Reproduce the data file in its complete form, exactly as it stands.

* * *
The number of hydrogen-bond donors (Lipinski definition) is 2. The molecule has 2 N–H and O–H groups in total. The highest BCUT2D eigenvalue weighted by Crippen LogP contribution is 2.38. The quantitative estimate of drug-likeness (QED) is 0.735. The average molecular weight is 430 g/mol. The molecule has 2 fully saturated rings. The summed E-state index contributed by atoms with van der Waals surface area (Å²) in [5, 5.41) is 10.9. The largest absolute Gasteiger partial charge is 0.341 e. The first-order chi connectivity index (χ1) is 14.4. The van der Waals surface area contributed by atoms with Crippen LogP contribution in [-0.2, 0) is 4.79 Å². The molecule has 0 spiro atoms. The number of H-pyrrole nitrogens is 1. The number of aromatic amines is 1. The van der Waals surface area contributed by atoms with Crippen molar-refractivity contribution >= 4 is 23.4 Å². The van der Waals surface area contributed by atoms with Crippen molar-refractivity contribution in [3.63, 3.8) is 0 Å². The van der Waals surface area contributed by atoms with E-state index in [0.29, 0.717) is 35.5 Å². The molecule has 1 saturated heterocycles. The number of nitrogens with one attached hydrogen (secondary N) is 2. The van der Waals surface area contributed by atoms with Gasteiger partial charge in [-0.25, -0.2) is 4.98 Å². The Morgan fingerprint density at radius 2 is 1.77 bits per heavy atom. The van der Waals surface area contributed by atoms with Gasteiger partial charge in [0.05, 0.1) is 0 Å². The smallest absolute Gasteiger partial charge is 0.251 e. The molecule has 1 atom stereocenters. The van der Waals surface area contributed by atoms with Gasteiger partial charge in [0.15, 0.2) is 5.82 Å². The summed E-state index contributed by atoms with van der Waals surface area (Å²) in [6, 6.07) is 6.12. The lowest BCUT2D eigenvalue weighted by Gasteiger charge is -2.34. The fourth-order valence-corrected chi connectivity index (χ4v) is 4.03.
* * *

The number of hydrogen-bond donors (Lipinski definition) is 2. The molecule has 2 N–H and O–H groups in total. The highest BCUT2D eigenvalue weighted by Crippen LogP contribution is 2.38. The quantitative estimate of drug-likeness (QED) is 0.735. The average molecular weight is 430 g/mol. The molecule has 2 fully saturated rings. The summed E-state index contributed by atoms with van der Waals surface area (Å²) in [5, 5.41) is 10.9. The largest absolute Gasteiger partial charge is 0.341 e. The first-order chi connectivity index (χ1) is 14.4. The van der Waals surface area contributed by atoms with Crippen LogP contribution in [-0.2, 0) is 4.79 Å². The molecule has 0 spiro atoms. The number of H-pyrrole nitrogens is 1. The number of aromatic amines is 1. The van der Waals surface area contributed by atoms with Crippen molar-refractivity contribution >= 4 is 23.4 Å². The van der Waals surface area contributed by atoms with Crippen molar-refractivity contribution in [3.63, 3.8) is 0 Å². The van der Waals surface area contributed by atoms with E-state index in [0.29, 0.717) is 35.5 Å². The molecule has 1 saturated heterocycles. The number of nitrogens with one attached hydrogen (secondary N) is 2. The van der Waals surface area contributed by atoms with Gasteiger partial charge in [-0.25, -0.2) is 4.98 Å². The Morgan fingerprint density at radius 2 is 1.77 bits per heavy atom. The van der Waals surface area contributed by atoms with Gasteiger partial charge in [0.05, 0.1) is 0 Å². The smallest absolute Gasteiger partial charge is 0.251 e. The molecule has 1 atom stereocenters. The van der Waals surface area contributed by atoms with Gasteiger partial charge in [0.15, 0.2) is 5.82 Å². The summed E-state index contributed by atoms with van der Waals surface area (Å²) in [6, 6.07) is 6.12. The lowest BCUT2D eigenvalue weighted by Gasteiger charge is -2.34. The fourth-order valence-corrected chi connectivity index (χ4v) is 4.03.